Orginally published on Monday, June 16, 2008 at 7:42 AM
by Todd Rhoades
One of the blogs I read regularly is BrianJones.com. Brian is the lead pastor of Christ Church of the Valley and has a real heart for leading his church to maturity in Christ. I had the opportunity to meet Brian a few weeks ago in Orlando. He's the real deal.
On a recent Sunday Gene Appel spoke at Brian's church, and Brian was a little disappointed that more people didn't attend the services to hear Gene speak. Someone on his staff suggested that maybe people didn't come to church that week because Brian wasn't speaking.
Ever have a moment of righteous indignation? Well, Brian did, and he posted his honest and very direct open letter to his church on his blog. (Brian has a great dialog with his church members on his blog. They trust him. And that gives him the respect he needed to pull off this post). Here's what he wrote:
This past Sunday one of the great pastors in our country spoke at our church.
Yet, a significant number of you chose to either sleep in or blow off church to do something else. Attendance on Sunday was 1,062, which is just pitiful for our church.
Many leaders at CCV wonder if people chose not to come because you knew I was not speaking.
Please understand that if that turns out to be the case, honest to God you won’t hear me speak until 2009. I will hire first-year Bible college interns who can barely chew gum and talk at the same time to rotate the speaking responsibilities for the next 6.5 months.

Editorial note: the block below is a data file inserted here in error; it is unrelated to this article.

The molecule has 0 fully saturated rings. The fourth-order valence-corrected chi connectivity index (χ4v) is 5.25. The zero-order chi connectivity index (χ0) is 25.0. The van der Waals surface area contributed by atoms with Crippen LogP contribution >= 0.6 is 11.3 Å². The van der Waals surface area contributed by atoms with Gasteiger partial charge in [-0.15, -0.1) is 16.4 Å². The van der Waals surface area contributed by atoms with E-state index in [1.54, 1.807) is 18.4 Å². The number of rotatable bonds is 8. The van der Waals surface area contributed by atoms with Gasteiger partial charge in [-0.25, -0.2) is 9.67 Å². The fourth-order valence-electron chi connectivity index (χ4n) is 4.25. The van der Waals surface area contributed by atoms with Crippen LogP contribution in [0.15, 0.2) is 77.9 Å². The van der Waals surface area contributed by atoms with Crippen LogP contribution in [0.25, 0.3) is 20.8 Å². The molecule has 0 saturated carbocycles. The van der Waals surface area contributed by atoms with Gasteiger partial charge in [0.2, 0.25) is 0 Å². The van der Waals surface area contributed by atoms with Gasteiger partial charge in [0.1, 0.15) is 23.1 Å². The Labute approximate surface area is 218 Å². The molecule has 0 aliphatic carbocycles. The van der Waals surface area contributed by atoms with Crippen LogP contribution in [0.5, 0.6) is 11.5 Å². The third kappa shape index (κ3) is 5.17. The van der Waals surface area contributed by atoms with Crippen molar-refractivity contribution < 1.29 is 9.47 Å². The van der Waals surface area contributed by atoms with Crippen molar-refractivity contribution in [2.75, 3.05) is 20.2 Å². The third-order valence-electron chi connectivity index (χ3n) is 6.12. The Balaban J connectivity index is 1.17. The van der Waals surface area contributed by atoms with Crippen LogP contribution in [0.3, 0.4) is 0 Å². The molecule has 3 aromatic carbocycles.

I will not have any part in helping build a church around a person, personality, or particular style of preaching.
What a strong and powerful way to communicate your passion and integrity as a leader. This is a great example, as far as I’m concerned, of leading out of love. As a matter of fact, Brian later shares in the comment section:
The issue here is discipleship. Are we trying to put on a “religious show” where people will attend based on the person presenting God’s word, or are we fashioning a gates-of-hell-storming-community of disciples?
1 Corinthians 1:17ff makes it drop-dead clear that leaders cannot participate in exacerbating personality adoration in the body of Christ. “I follow Paul.” “I follow Cephas.” “I follow Christ.” Paul went nuts over this, as he should!
The focal point of CCV can never be Brian Jones, ever. And as one of its servants, if I sense that I am getting in the way of someone’s ability to grow as a disciple, it is my God-ordained responsibility as a pastor to remove that barrier. That’s not a threat, or un-Christ-like behavior; it’s spiritual leadership.
Thanks, Brian, for the transparency and the guts to share some tough love when it’s needed.
I wonder…is your church built on personality? If so, how can you communicate the importance of getting back to the one thing that IS important?
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